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Goliath Hardcover – April 24, 2012


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Product Details

  • Hardcover: 368 pages
  • Publisher: St. Martin's Press; First Edition edition (April 24, 2012)
  • Language: English
  • ISBN-10: 0312675011
  • ISBN-13: 978-0312675011
  • Product Dimensions: 8.7 x 5.9 x 1.2 inches
  • Shipping Weight: 13.6 ounces (View shipping rates and policies)
  • Average Customer Review: 4.2 out of 5 stars  See all reviews (12 customer reviews)
  • Amazon Best Sellers Rank: #1,933,788 in Books (See Top 100 in Books)

Editorial Reviews

Review

"Like a contemporary Winesburg, Ohio, Susan Woodring's Goliath brings small town life beautifully, achingly alive. Sprinkled with marching bands, baseball, and parades, and a cast of southern characters who will charm the pants off you, Goliath is a memorable novel, written in a new memorable voice."—Ann Hood, author of The Knitting Circle

"Goliath is a careful, contemplative study of the rhythms of collective grief.  Woodring's sense of the constraints and hard-earned pleasures of home rings as true and pure as a train whistle in the night."—Michael Parker, author of The Watery Part of the World

"Woodring's writing is so clear and moving that the reader often feels, as she says of about one of her characters, as if 'the world had been sucked clear of true sound.'  This beautiful portrait of a place and its people, rendered so quietly and intimately, shuts out the world outside its pages as you read.  Only the best novels can make you forget yourself as reader.  Goliath is the kind of book you don't want to put down or to end."--Brad Watson, author of The Heaven of Mercury

"Goliath is a beautiful and quietly moving story of love, grief, forgiveness and redemption — heady themes handled here with a big heart and a deft hand. In prose exquisitely clear and with details that will make your heart ache, Susan Woodring has written a meaningful portrait of small town life, and what it means to move through grief toward love."--Bret Lott, author of Ancient Highway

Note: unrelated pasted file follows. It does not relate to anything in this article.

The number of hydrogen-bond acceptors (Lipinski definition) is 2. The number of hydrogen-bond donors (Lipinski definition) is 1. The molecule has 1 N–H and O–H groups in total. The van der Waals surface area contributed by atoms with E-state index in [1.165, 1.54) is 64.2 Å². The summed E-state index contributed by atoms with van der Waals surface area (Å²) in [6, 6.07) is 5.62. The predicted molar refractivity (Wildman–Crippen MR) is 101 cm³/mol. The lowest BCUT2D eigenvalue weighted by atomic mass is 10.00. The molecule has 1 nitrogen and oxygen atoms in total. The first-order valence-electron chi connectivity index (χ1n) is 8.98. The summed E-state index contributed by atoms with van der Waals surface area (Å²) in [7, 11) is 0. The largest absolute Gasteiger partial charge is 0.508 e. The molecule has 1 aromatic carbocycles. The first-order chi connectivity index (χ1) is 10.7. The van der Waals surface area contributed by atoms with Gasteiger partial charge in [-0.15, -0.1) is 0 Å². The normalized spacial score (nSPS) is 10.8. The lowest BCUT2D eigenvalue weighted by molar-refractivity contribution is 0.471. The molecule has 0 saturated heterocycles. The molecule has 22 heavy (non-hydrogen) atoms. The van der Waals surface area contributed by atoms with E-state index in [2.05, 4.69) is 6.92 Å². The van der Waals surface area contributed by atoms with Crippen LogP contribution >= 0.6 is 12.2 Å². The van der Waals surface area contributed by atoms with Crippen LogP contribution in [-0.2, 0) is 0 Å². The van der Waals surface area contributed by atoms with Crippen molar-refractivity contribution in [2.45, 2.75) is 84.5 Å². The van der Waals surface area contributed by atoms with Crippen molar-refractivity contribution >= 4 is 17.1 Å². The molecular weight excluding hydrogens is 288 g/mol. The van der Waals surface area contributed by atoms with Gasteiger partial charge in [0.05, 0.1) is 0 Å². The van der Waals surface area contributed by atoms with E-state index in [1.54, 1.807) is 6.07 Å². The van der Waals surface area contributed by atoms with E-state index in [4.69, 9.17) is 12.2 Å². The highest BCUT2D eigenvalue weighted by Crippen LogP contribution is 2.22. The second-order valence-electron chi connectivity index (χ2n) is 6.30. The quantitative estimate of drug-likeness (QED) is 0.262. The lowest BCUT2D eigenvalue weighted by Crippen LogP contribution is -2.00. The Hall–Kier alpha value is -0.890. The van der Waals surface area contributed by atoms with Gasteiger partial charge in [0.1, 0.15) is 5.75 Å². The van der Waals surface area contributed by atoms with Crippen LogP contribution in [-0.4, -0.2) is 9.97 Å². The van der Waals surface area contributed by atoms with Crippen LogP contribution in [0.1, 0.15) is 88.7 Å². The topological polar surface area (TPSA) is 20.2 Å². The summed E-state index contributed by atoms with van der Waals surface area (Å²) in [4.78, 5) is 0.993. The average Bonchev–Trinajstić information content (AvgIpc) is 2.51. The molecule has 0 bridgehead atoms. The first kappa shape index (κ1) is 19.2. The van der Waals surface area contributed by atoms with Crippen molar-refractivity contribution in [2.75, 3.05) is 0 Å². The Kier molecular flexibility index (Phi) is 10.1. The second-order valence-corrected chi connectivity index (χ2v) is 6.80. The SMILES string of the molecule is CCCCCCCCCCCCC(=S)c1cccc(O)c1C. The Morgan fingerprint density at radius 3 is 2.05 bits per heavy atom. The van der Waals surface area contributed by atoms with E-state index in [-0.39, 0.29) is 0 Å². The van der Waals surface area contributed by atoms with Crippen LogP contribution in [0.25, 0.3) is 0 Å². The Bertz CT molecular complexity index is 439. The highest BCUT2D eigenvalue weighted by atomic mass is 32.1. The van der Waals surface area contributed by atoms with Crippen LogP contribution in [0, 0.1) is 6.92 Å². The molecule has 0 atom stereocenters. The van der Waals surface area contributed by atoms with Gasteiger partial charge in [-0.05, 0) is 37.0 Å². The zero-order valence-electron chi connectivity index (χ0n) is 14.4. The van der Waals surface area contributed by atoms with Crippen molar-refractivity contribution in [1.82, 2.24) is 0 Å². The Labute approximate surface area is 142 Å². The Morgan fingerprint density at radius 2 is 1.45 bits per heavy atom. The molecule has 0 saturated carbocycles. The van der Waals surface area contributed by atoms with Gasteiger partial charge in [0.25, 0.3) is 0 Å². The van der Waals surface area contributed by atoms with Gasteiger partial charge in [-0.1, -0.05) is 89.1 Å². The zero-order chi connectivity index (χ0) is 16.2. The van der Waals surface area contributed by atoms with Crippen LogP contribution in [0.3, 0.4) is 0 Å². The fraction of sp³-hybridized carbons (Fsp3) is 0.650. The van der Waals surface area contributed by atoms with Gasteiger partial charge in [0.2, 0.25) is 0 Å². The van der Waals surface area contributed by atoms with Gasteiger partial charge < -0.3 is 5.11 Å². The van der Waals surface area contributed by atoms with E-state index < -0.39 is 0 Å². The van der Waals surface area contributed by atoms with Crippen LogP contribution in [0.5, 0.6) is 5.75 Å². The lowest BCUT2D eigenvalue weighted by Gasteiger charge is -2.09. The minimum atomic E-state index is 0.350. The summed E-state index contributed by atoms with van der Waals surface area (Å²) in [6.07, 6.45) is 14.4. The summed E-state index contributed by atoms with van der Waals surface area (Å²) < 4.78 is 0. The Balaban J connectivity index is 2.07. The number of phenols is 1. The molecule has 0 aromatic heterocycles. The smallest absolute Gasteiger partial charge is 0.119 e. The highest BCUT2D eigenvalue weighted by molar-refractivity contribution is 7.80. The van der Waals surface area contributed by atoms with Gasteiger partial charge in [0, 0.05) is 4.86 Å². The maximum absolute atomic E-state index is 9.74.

Ultimately a novel about a town that takes on a life of its own, Woodring’s latest is melodious, deliberate, surprising, and full of those essential little moments that make up entire lifetimes. Readers who enjoy sinking into the layered details of small-town life should enjoy this rich portrait." -- Julie Trevelyan of Booklist

 

 

About the Author

SUSAN WOODRING grew up in Greensboro, North Carolina. Her previous publications are a first novel, The Traveling Disease, and Springtime On Mars: Stories. She has been published in Passages North and a variety of other literary publications. She won the 2006 Isotope Editor's Prize, has been nominated twice for the Pushcart Prize, and was a notable mention in Best American Short Stories 2010.


More About the Author

Susan Woodring is the author of two novels, Goliath (St. Martin's Press, 2012) and The Traveling Disease (Main Street Rag, 2007) and a short story collection, Springtime on Mars (Press 53, 2008). Her short fiction has appeared in Isotope, Passages North, turnrow, and Surreal South, among other anthologies and literary magazines. Her work has twice been nominated for a Pushcart Prize and her short fiction was shortlisted for Best American Non-Required Reading 2008 and Best American Short Stories 2010. Susan currently lives in western North Carolina with her children and her husband. To learn more about Susan and to read her blog, please visit www.susanwoodring.com.